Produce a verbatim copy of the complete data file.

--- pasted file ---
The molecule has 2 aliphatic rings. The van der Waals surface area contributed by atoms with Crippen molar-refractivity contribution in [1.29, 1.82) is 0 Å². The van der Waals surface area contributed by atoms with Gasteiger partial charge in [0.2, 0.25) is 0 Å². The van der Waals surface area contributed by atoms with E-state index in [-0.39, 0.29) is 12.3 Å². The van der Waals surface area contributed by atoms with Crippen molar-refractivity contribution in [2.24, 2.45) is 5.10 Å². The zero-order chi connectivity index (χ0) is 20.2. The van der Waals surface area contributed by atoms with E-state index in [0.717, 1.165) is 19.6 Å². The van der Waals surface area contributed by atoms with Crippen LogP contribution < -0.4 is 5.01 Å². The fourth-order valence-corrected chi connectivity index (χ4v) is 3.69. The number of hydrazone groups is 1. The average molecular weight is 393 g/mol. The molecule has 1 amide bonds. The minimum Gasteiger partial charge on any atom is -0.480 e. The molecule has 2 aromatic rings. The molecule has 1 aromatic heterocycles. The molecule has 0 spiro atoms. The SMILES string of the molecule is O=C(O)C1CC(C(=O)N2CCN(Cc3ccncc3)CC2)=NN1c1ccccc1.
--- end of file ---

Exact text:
The molecule has 2 aliphatic rings. The van der Waals surface area contributed by atoms with Crippen molar-refractivity contribution in [1.29, 1.82) is 0 Å². The van der Waals surface area contributed by atoms with Gasteiger partial charge in [0.2, 0.25) is 0 Å². The van der Waals surface area contributed by atoms with E-state index in [-0.39, 0.29) is 12.3 Å². The van der Waals surface area contributed by atoms with Crippen molar-refractivity contribution in [2.24, 2.45) is 5.10 Å². The zero-order chi connectivity index (χ0) is 20.2. The van der Waals surface area contributed by atoms with E-state index in [0.717, 1.165) is 19.6 Å². The van der Waals surface area contributed by atoms with Crippen LogP contribution < -0.4 is 5.01 Å². The fourth-order valence-corrected chi connectivity index (χ4v) is 3.69. The number of hydrazone groups is 1. The average molecular weight is 393 g/mol. The molecule has 1 amide bonds. The minimum Gasteiger partial charge on any atom is -0.480 e. The molecule has 2 aromatic rings. The molecule has 1 aromatic heterocycles. The molecule has 0 spiro atoms. The SMILES string of the molecule is O=C(O)C1CC(C(=O)N2CCN(Cc3ccncc3)CC2)=NN1c1ccccc1.